Seeking out stories in storage
The stories of the aged can often be overlooked, so Carly Thomas went in search of them.
When I look into the face of Doug Edmiston, I see an old man. When Doug looks back at me, he knows that's what I see. I speak a little louder, a little slower, I mind my manners.
But Doug's as sparky as they come. He shrugs off my ridiculous question of "if there is one thing you could pass on what would it be?", with a straight-off-the-bat reply: "Play rugby".
We laugh, Doug more at me than at himself. His body might be giving up on him, but Doug is still the man he was, and he'll tell you, if you give him half a chance.
But here's the thing. We don't always listen. Doug is 93 years old and the stories he tells go way back to when he was young, serving in the navy during World War II.
He joined the ministry on his return, meeting his wife and starting a family. His stories take time because they span a lot of it.
But time is a commodity that we don't always have and so stories are often left sitting in rest homes, or hospitals or in a one-bedroom unit on a residential street.
A generation passes and it's gone.
When I ask about rugby, he leans forward in his armchair, hands an oval-ball length apart.
"When I was a vicar I was playing rugby in Mangaweka," he says. "I'd go along to a rugby practice and they'd all be muttering under their breath 'oh, it's a bloody vicar, he's a vicar, what does he want? To say a prayer?' and I'd say 'no, I want to play rugby', 'where do you play?', they'd ask. 'Lock, in the scrum'.
"So then someone would have to lock with 'the vicar' and they would put a nervous arm around me. But once you went down in that scrum, then bam, finished, I was one of them."
He was the vicar who was always "one of them" – no pretensions, no barriers. He wanted to serve everyday people and his great joy was the work he did at St Michael's Church in Highbury alongside his wife.
He says he learned how to get along with people in the army, and then later the navy, when he worked as a wireless operator.
"We sailed out into the Tasman right up to the coast of Japan and I was up there when they dropped the atomic bombs. In our wireless room we had all sorts of radios and we always ran the BBC, just to get the news from the world around us. So it happened that it was through the BBC in London that we found out that we were sitting in the fallout."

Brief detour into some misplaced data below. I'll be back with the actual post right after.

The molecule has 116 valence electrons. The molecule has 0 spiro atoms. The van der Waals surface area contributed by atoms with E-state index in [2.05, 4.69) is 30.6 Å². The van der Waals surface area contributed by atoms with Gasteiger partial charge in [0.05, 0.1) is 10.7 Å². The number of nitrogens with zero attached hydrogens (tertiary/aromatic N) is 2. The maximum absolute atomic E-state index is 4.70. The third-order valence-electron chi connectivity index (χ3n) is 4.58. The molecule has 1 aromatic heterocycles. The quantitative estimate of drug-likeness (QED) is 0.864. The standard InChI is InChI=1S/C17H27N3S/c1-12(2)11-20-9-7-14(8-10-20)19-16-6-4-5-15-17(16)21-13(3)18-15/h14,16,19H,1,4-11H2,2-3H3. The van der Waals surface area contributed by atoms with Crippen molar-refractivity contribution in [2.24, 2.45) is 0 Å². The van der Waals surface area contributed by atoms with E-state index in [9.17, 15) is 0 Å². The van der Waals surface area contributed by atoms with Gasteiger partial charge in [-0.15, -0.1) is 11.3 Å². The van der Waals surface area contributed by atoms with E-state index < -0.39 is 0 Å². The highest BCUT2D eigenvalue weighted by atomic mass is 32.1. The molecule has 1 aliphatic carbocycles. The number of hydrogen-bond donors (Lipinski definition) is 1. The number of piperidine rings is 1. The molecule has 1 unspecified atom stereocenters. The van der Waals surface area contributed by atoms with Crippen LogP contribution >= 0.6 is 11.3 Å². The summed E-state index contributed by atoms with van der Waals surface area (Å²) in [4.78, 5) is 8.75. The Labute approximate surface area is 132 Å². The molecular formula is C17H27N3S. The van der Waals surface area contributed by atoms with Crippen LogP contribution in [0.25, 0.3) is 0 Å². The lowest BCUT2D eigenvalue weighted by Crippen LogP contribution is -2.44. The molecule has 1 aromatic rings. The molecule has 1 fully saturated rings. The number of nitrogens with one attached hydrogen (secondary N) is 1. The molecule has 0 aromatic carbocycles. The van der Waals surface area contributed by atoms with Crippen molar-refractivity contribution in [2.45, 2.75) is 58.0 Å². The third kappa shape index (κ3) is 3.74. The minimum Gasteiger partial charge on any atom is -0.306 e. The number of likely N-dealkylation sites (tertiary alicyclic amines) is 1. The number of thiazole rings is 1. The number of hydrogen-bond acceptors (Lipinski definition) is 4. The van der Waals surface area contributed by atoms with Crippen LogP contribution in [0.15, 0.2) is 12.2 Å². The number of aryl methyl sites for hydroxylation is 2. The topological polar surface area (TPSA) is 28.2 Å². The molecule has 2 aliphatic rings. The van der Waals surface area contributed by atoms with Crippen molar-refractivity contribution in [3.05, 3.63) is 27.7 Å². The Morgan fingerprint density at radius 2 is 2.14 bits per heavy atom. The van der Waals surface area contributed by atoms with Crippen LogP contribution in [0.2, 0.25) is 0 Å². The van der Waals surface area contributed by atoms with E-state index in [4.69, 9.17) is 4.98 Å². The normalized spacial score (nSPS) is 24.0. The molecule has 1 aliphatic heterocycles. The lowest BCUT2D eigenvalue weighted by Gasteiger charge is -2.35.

Doug talks his way through an extraordinary life, from being 16 and working in a bank in Palmerston North, where he slept at nights with a loaded revolver under his pillow "ready to defend the cash", going to war on the coast of Japan and then becoming a vicar "of the people".
Doug isn't an old person, he's a person.
Someone will be in later to see Doug. He gets plenty of visitors, his family looks after his big, beautiful, old house and they are close by.
In an apartment upstairs from Doug's home in the hospital section, Thelma Burrowes doesn't see so many people through her door, although right now, it's open.
"I don't really have a story to tell," says the 95-year-old, before she launches into an endless stream of them, some funny, some sad, others that draw a gasp.
Thelma, like Doug, says she is still the "same old Thelma".
"Your mind doesn't age. I still think in the same way. I'm still me. That's why I think I can do things that I can't. I think so many people just don't think about it, ask us if we want to go for a walk, have a chat, talk to us, take us out. But then, I never thought about it when I was younger, did I?."
Thelma has 10 children and many other foster kids. She's past keeping tally on how many grandchildren and great-grandchildren she has.
"It's not bragging", she says, "but we could afford to have a lot of kids and give them a good life, so why not?". And her husband was "a goodie". "He was very patient," she says.
The pair met before WWII. When he was called up, they got engaged. Her fiancee became a hero, a torpedo bomber, who was awarded a Distinguished Flying Cross for his bravery. He had been at war for three years.
"He was sent the letter to come to Buckingham Palace and he declined because he would have missed the ship home to his beloved," she pauses and smiles, "that was me". Thelma giggles, "you're not supposed to refuse a royal invitation, but he did".
"In the end they changed the date and he got there to receive his medal. I had gone to Wellington to see his ship sail off, until I couldn't see it any more, and then I was there when it came back."
They were lucky, "in the group he was in, only two or three of them made it back".
Thelma talks about her childhood, her parents "parted when I was barely 3. It was just my sister and I".
"We went out for a year and lived with my dad near Inglewood and then at the end of that time he said 'who do you want to live with, your father or your mother?'. Well, as a girl I had spent every night howling for my mother and so we said 'our mother'. I think now what a rotten thing to do to a man who had looked after us for a year. And it wasn't easy for him."
Thelma didn't see her dad again but her clear-as-day memories remain.
"He used to work on the railway and he had a hand jigger. We weren't meant to, but we would all get on it and go up to the pictures in Inglewood. I think they were still silent then. But coming home, it was great, it was all downhill. It was his way of giving us a treat and showing us some love."
It wasn't an easy childhood and it seems so different to how things are now. It shaped this woman and it went a little way toward making her children, her grandchildren and her great-grandchildren who they are.
Thelma is good company, but time starts to catch up.
I tell Thelma I have to go. They're words I can see she has heard before.
"I told you I didn't really have a story," Thelma says.
I smile and shake my head. She has a life lived and she has who she is right now.
Thelma Burrowes - a 95-year-old worth all the time in the world.